“Auto executives remain optimistic that a backlog of pent-up demand will continue to keep car prices elevated in the coming months, and production challenges continue to linger, making it difficult to fully replenish stock.” READ MORE
The Biden administration is starting to unleash climate incentives targeting businesses: “This cash is coming from last year’s bipartisan infrastructure bill. The federal government granted about 20 producers of raw materials that power rechargeable batteries a total of nearly $3 billion. The goal is to kick-start a domestic supply chain for big automakers and combat China’s dominance of battery materials. There is a lot more money where that came from. Additional infrastructure-bill funding is expected to go to upstarts and established companies in areas such as clean hydrogen, carbon capture, and electric-vehicle charging in the months ahead. Financing could also come through the Inflation Reduction Act, the Energy Department’s loan program, and from a separate investment fund known as a green bank.” READ MORE
As California phases out the sale of gas cars, independent gas stations begin to face their demise—but there is hope: “‘Most of the independents will be put out of business, completely out of business,’ said Charles Khalil, who owns two gas stations in the L.A. area and is bracing for a shakeout ahead of 2035. ‘We are all going to suffer through it.’ He and other owners predict many mom-and-pop operators will, in the years ahead, sell their properties to real estate developers or large gas station chains that can afford to upgrade the sites with electric vehicle chargers. Space limitations and the high cost of installing chargers — a high-capacity version can cost $150,000, including all associated expenditures — make it infeasible for some owners to update their properties for an electric future.”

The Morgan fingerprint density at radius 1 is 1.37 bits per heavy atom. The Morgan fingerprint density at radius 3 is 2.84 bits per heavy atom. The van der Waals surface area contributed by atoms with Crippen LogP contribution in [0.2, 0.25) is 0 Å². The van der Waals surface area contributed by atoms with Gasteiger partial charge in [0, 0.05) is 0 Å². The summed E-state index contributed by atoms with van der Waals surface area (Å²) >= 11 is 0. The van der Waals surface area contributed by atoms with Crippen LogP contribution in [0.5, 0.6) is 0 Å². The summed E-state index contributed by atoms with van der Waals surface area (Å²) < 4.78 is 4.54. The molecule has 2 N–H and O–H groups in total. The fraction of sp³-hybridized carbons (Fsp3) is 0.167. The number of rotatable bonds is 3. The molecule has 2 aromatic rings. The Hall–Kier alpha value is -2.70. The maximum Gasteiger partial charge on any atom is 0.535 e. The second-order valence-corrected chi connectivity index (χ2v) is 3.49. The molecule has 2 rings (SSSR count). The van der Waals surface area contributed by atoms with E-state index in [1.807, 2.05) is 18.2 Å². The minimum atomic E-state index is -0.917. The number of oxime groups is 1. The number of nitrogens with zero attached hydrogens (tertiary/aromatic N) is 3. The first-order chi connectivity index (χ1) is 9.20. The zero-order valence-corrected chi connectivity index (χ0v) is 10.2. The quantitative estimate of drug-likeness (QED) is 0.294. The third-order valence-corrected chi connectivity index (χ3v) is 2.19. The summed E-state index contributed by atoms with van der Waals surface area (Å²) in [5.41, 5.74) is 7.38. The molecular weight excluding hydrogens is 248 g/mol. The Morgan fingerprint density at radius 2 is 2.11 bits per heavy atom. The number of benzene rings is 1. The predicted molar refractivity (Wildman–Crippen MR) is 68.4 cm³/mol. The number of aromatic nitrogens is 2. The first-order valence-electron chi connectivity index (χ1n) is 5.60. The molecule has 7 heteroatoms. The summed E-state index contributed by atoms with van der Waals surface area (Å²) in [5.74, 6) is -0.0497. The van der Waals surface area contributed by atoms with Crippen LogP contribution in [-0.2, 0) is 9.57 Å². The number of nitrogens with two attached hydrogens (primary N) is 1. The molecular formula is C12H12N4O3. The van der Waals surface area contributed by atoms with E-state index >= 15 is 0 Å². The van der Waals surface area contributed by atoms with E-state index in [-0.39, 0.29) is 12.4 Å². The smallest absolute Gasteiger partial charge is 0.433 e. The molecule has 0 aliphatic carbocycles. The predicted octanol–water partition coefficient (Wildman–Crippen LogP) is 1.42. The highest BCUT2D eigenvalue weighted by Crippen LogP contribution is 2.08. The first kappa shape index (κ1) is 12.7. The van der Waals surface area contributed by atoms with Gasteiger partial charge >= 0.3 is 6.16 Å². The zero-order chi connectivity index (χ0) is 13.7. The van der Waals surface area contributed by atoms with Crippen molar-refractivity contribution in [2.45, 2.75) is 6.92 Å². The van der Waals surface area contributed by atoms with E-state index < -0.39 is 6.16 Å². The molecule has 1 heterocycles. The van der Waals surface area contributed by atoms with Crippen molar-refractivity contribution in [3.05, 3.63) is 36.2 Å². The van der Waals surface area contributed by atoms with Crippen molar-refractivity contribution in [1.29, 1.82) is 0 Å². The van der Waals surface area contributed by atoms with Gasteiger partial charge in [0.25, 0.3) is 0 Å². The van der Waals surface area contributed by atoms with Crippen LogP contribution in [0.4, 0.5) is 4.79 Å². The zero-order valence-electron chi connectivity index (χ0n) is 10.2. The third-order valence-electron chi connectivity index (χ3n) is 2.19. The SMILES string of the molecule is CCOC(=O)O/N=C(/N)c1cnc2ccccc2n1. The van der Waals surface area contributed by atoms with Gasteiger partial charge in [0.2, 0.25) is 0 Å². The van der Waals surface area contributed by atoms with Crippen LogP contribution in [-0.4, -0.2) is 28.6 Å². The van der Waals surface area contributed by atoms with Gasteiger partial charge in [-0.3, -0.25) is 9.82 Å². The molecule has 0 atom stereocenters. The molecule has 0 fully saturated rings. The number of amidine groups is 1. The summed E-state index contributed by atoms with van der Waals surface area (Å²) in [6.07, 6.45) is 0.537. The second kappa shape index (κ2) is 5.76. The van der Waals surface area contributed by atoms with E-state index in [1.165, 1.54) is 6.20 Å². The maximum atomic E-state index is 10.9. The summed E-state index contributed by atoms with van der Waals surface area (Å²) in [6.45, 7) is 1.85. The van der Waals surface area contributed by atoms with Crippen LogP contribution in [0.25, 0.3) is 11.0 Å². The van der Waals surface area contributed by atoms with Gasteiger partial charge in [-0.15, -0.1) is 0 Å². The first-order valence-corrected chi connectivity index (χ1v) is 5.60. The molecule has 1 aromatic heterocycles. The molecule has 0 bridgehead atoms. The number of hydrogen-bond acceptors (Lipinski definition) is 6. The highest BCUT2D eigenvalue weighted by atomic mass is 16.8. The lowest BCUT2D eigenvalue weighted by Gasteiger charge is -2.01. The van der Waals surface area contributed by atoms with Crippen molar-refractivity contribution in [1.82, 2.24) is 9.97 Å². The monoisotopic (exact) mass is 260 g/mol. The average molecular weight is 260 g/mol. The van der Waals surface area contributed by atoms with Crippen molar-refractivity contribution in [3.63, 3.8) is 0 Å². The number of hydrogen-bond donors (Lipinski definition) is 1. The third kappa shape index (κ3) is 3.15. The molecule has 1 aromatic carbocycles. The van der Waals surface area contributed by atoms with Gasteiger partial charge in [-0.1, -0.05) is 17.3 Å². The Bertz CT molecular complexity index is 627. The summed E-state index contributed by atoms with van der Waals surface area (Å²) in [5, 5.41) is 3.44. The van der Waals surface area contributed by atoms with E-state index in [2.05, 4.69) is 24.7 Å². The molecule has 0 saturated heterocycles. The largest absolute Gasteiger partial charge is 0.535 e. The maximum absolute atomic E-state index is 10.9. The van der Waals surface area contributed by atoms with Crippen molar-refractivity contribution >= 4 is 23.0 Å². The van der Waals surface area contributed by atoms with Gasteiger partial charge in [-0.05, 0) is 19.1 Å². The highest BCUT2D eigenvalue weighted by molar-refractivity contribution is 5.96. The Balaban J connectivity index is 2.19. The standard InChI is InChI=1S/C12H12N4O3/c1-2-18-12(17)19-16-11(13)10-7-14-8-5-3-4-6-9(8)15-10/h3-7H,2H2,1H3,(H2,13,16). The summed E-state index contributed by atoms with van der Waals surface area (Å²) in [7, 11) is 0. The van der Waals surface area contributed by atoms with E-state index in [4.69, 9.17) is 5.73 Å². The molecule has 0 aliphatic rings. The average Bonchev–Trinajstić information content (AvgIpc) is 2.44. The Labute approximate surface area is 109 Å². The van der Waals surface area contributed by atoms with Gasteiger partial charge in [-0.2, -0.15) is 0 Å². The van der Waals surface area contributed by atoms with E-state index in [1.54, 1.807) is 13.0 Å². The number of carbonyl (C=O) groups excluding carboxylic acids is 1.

“Because stations are typically in high-traffic areas, many are situated on parcels that would be coveted by real estate developers should owners decide to sell.”
“Ronnie Givargis, investment sales broker at commercial real estate services firm Northmarq, said that there is strong demand for these sites, a large swath of which are ‘located on irreplaceable corners.’”
“‘If your site is located in a desirable area, repurposing the property will be simple and profitable,’ he added, noting that such parcels could be ideal for drive-through restaurants, banks, and high-volume retailers.” READ MORE
Here’s how to keep Slack from driving you crazy: “Unlike typical messaging apps—which notify users of each incoming missive on their phones and computers—Slack depends on a web of settings and rules to determine when and where you should see a notification. It’s designed to guess when you’re at your desk and when you’re up and about, and cut down on potentially needless or redundant alerts. But Slack’s built-in smarts can also cause frustrations, and allow you to miss things that matter. The system might not notify you of an incoming message that it considers less urgent. Sometimes, you don’t get an alert on a message because Slack thinks you already saw it.”
“The group-chat app owned by Salesforce has become vital for many during the hybrid-work era, allowing teams to stay connected whether they’re working from home, commuting or logging on from the office.”